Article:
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September 21, 2023

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The future of the tax-free Internet

Congress put a temporary ban on Internet access taxes in 1998 to nurture what was then a fledgling industry. The idea: An Internet free from a tax burden would grow more quickly, encouraging a more productive U.S. economy.

The ban has been extended twice and would have expired Thursday but for an 11th-hour compromise between the House and Senate that will extend the moratorium for seven more years.

Interestingly enough, there was little enthusiasm to impose taxes on Internet service. You enjoy a tax break here that you don’t enjoy for access to other communication systems, such as telephone and cable TV. But this went down to the wire because the Senate wanted to make the ban permanent, and the House wanted to extend it just an additional four years. The Senate OK’d the compromise by voice vote last week, and the House voted 402-0 to go along Tuesday. President Bush signed the extension Wednesday.

It’s an interesting experiment, to see if a tax-free environment encourages customer use, which in turn encourages capital investment in high-speed lines. It’s an experiment we would like to see continue … at least for a while. But should the feds tell state and local governments that this one vibrant sector of the economy will always remain out of their tax reach? No. Let’s see where things stand in seven years.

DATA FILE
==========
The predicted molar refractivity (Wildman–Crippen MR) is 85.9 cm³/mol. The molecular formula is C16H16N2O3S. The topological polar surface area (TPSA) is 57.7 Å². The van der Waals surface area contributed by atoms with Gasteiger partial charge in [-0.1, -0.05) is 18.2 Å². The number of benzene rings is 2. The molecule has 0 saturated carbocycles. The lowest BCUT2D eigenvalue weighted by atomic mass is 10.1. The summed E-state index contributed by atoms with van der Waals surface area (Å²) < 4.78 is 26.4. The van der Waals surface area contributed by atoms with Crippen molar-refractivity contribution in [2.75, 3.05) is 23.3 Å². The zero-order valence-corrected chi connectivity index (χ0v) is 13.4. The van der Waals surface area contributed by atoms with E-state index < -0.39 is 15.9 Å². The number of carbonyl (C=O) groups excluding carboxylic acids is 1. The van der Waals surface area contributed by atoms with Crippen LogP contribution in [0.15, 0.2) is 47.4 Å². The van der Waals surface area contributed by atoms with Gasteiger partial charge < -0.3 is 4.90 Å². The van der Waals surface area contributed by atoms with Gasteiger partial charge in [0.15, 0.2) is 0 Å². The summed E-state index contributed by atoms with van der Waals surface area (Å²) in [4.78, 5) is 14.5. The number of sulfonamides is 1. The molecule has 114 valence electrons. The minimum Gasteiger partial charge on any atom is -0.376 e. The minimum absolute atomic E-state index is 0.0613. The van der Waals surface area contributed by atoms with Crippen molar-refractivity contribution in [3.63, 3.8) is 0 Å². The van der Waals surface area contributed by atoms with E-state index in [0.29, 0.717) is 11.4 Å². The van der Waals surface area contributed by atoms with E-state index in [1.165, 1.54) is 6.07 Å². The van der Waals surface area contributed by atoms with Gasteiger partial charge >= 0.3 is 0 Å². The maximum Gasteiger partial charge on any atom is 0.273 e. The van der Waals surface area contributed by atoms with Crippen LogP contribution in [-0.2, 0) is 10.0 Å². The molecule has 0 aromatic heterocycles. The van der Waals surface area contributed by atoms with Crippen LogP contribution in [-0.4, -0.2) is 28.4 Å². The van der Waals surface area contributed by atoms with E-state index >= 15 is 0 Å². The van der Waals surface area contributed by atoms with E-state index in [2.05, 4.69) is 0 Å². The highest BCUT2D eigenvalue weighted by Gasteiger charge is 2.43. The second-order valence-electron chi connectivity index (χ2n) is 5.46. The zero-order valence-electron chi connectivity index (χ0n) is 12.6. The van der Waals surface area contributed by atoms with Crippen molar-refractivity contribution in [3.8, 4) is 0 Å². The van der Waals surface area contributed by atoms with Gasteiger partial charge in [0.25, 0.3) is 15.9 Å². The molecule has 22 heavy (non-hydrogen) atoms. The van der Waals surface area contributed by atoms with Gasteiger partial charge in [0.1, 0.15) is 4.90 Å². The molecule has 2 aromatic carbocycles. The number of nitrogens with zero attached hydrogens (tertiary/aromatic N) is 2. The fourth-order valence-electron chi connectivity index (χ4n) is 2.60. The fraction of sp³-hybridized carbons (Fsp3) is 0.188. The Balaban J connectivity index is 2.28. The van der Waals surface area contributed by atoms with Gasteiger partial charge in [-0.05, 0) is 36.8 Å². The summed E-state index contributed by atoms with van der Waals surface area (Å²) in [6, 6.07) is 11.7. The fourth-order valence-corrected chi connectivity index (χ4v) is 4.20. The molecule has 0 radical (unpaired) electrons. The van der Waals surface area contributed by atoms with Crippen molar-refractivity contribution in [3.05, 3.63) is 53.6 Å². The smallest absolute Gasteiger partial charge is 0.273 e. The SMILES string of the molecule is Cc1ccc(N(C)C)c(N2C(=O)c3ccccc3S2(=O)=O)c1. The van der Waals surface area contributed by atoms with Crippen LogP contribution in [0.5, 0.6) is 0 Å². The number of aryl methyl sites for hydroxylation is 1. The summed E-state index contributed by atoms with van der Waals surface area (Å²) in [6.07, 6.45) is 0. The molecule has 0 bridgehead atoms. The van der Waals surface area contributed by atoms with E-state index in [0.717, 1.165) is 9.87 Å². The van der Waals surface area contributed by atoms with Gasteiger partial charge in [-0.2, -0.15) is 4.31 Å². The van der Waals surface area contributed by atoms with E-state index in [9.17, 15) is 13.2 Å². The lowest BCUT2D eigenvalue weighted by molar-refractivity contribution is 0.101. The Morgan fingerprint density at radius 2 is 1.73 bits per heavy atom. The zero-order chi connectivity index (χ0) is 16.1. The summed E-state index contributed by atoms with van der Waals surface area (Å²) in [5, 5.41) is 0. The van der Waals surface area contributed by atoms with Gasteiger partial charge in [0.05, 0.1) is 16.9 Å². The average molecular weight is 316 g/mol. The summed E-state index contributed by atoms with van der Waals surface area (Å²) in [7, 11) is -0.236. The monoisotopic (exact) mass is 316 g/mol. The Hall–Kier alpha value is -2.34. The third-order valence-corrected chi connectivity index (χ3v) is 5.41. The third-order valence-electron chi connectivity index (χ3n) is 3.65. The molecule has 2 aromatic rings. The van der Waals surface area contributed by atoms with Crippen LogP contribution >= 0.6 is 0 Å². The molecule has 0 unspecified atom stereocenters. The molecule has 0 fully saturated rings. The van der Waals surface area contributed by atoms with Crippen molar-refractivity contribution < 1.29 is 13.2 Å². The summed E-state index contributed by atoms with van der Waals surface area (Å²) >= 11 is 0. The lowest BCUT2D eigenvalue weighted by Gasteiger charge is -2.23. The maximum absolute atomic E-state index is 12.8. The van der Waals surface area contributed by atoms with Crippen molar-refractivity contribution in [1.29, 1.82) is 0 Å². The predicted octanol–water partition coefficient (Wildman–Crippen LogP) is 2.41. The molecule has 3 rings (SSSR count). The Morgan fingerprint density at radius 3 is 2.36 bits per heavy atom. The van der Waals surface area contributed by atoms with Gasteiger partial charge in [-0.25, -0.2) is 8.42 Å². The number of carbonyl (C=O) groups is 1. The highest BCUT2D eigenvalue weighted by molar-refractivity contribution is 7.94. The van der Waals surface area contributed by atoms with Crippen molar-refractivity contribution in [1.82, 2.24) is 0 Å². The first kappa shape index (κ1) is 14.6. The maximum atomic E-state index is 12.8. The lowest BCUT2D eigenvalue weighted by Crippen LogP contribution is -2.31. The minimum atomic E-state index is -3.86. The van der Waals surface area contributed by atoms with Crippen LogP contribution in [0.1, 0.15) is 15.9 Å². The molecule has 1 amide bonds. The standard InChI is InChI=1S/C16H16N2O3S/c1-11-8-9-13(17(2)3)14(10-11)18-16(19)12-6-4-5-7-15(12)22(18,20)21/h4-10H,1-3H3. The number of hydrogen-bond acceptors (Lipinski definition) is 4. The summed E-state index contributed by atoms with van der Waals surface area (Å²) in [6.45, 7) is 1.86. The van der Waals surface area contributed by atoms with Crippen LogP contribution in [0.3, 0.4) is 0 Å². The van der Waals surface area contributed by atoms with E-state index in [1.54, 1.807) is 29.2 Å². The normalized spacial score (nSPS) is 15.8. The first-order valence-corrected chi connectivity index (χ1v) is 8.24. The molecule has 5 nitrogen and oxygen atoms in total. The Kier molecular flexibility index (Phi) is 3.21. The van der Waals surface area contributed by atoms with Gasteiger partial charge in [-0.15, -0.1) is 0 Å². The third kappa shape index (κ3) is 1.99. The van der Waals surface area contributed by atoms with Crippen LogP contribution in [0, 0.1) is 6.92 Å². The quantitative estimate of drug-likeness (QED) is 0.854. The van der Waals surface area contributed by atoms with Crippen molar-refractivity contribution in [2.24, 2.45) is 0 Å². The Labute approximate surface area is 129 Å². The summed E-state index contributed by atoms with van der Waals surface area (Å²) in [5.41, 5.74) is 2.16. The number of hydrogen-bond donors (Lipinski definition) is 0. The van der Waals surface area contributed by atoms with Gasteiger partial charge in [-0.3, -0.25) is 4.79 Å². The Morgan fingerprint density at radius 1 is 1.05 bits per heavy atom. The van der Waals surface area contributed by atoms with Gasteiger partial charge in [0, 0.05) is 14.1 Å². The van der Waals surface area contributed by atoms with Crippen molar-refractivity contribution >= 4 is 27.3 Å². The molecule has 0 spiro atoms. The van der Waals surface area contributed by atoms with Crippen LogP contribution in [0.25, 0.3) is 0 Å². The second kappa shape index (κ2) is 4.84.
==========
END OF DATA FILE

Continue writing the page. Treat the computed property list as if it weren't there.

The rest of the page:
The Senate and House were smart to resolve this. There was concern that the Internet would suddenly be targeted by states and cities if the moratorium had been allowed to expire. The ban lapsed for nearly a year before it was extended the last time, in 2004, and during that time, no new states imposed access taxes. (Nine states have access taxes because they created them before 1998. They will be allowed to keep those taxes under the legislation signed by the president.)

But the Internet is a bigger target now. And when government tries to take revenue from communications, there seems to be no end to its lust. Telephone taxes and fees make up about 20 percent of the average monthly residential bill.

The compromise spells out what Internet services would be off-limits for taxes, specifically prohibiting taxes on e-mail and instant messaging services “that are provided independently or not packaged with Internet access.” That leaves the door open to taxes on VOIP (Voice-Over-Internet Protocol) service. That seems fair, because it competes with traditional telephone service, which is subject to taxes. Congress isn’t looking to block local governments from tax sources they already tap. “It’s important to make sure that state and local governments are not deprived of revenues raised on services that have nothing to do with accessing the Internet,” said Sen. Thomas Carper, D-Del., a sponsor of the compromise.

Extending the moratorium for seven more years makes sense.

The Chicago Tribune is based in Chicago, Illinois.

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